Temperature fluctuations are a threat to incubation. This is why it is vital to warm the eggs to room temperature.

Mark the eggs

This whole process will require you at some point to keep changing the eggs. Use a pen to mark both sides of the eggs so that you don’t confuse when changing.  Use something like X and O to remember the turning sequence.

Place them in the incubator

The eggs should be lying on their sides. To protect the embryo form misaligning, consider placing the larger end slightly higher to the pointy end. Be very careful during this process as you can easily break them. Space them evenly – not too near to the edges.

Wait for the temperature to drop

Do not be alarmed if the temperature drops after placing the eggs. It will come back to normal soon, as long as you have set it correctly.  Do not be tempted to increase the temperature here. This will highly affect the embryo and may even kill it.

Keep the record

When and how many eggs have you placed in the incubator? It takes about 21 eggs for chicken eggs to hatch; you should start counting from this day.

Turning the eggs

This is an exercise you should be ready to do at least 3 times every day. This process helps mitigate any effects from temperature changes.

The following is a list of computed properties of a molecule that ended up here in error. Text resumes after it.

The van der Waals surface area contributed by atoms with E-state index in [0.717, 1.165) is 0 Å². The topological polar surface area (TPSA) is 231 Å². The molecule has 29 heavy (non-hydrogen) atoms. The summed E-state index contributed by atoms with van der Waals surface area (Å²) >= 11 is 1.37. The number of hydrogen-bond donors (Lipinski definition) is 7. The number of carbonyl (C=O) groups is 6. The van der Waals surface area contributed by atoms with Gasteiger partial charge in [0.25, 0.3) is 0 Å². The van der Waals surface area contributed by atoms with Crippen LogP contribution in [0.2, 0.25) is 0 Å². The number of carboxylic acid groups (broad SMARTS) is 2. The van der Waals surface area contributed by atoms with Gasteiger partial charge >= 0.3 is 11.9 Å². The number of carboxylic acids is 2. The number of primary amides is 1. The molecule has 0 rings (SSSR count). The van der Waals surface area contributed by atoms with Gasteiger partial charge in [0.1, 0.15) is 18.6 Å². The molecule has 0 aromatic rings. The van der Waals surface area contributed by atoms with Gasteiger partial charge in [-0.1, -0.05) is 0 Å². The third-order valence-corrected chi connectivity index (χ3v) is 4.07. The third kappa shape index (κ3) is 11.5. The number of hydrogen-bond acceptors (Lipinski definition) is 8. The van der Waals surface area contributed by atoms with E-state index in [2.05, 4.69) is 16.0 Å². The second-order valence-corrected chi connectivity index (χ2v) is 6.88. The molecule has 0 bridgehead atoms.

Use the symbols you made to know where or not you have turned the eggs. While on it, check for cracked ones and remove them immediately.

Shift the eggs from position to position in the incubator. Let the eggs be for the last three days.

Set the right humidity

In the whole period, be sure to keep the humidity at 45 to 50%. But these levels depend on the eggs. Some may require higher while others can do well in lower humidity.

Use a hygrometer or a wet bulb/dry bulb to record the humidity. Measure the temperature as well. Use a psychometric chart to get the relative readings. Keep adding in warm water for humidity. A sponge in the water pan can also keep the humidity in check.


There must be proper ventilation in the incubator. Check for openings on the sides and top. They should be at least partially open at all times to allow fresh air in.

chicken egg incubator

Step 3: Candling

After 7 to 10 days, candle the eggs to view the space occupied by the embryo. There should be development already. Remove eggs that have no viable embryos.

Use a tin can or a box that can fit over the egg, hold one egg over the hole and light the bulb.

egg incubator

Step 4: Hatching

The best chicken egg incubator for the money is the one that gives you maximum yield. By now you should already know how many eggs will hatch. Stop turning the eggs 3 days before the day you estimated.

Take cheesecloth and place it under the egg tray before the hatching begins. It will catch bits of eggshells and other staff.

Increase the level of humidity to about 65%. Then leave it closed until they are completely hatched. Leave the chicks in the incubator until they dry well. This may be after 1 or 2 days under at 95 degrees F. Now you can remove the empty shells, clean the incubator and start a new process.